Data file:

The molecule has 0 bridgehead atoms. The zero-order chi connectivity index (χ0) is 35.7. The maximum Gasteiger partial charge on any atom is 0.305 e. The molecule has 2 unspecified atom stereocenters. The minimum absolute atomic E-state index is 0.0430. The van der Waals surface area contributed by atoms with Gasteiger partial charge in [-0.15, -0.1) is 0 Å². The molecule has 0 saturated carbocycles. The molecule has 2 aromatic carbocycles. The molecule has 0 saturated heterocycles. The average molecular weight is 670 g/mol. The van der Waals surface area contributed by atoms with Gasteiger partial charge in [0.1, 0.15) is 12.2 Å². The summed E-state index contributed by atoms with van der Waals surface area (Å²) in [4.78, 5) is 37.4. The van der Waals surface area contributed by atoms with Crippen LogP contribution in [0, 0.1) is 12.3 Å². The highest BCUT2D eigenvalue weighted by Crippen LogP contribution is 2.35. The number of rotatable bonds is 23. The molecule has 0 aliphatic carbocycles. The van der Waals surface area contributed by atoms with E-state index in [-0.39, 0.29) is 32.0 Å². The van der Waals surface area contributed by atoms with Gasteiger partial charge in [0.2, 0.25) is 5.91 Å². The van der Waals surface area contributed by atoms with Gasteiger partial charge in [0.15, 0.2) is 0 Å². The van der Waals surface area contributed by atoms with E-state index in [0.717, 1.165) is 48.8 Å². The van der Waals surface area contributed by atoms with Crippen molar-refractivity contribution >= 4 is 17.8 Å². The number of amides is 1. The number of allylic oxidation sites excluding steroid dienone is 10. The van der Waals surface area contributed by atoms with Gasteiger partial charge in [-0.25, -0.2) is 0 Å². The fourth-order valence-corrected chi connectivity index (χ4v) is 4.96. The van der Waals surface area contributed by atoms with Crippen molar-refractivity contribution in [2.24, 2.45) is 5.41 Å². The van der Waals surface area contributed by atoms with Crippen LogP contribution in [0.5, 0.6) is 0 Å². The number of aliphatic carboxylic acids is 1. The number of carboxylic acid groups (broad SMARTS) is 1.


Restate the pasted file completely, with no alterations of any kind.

The molecule has 0 bridgehead atoms. The zero-order chi connectivity index (χ0) is 35.7. The maximum Gasteiger partial charge on any atom is 0.305 e. The molecule has 2 unspecified atom stereocenters. The minimum absolute atomic E-state index is 0.0430. The van der Waals surface area contributed by atoms with Gasteiger partial charge in [-0.15, -0.1) is 0 Å². The molecule has 0 saturated carbocycles. The molecule has 2 aromatic carbocycles. The molecule has 0 saturated heterocycles. The average molecular weight is 670 g/mol. The van der Waals surface area contributed by atoms with Gasteiger partial charge in [0.1, 0.15) is 12.2 Å². The summed E-state index contributed by atoms with van der Waals surface area (Å²) in [4.78, 5) is 37.4. The van der Waals surface area contributed by atoms with Crippen LogP contribution in [0, 0.1) is 12.3 Å². The highest BCUT2D eigenvalue weighted by Crippen LogP contribution is 2.35. The number of rotatable bonds is 23. The molecule has 0 aliphatic carbocycles. The van der Waals surface area contributed by atoms with E-state index in [-0.39, 0.29) is 32.0 Å². The van der Waals surface area contributed by atoms with Gasteiger partial charge in [0.2, 0.25) is 5.91 Å². The van der Waals surface area contributed by atoms with Gasteiger partial charge in [0.15, 0.2) is 0 Å². The van der Waals surface area contributed by atoms with E-state index in [0.717, 1.165) is 48.8 Å². The van der Waals surface area contributed by atoms with Crippen molar-refractivity contribution >= 4 is 17.8 Å². The number of amides is 1. The number of allylic oxidation sites excluding steroid dienone is 10. The van der Waals surface area contributed by atoms with Gasteiger partial charge in [-0.25, -0.2) is 0 Å². The fourth-order valence-corrected chi connectivity index (χ4v) is 4.96. The van der Waals surface area contributed by atoms with Crippen molar-refractivity contribution in [2.24, 2.45) is 5.41 Å². The van der Waals surface area contributed by atoms with Crippen LogP contribution in [0.5, 0.6) is 0 Å². The number of aliphatic carboxylic acids is 1. The number of carboxylic acid groups (broad SMARTS) is 1.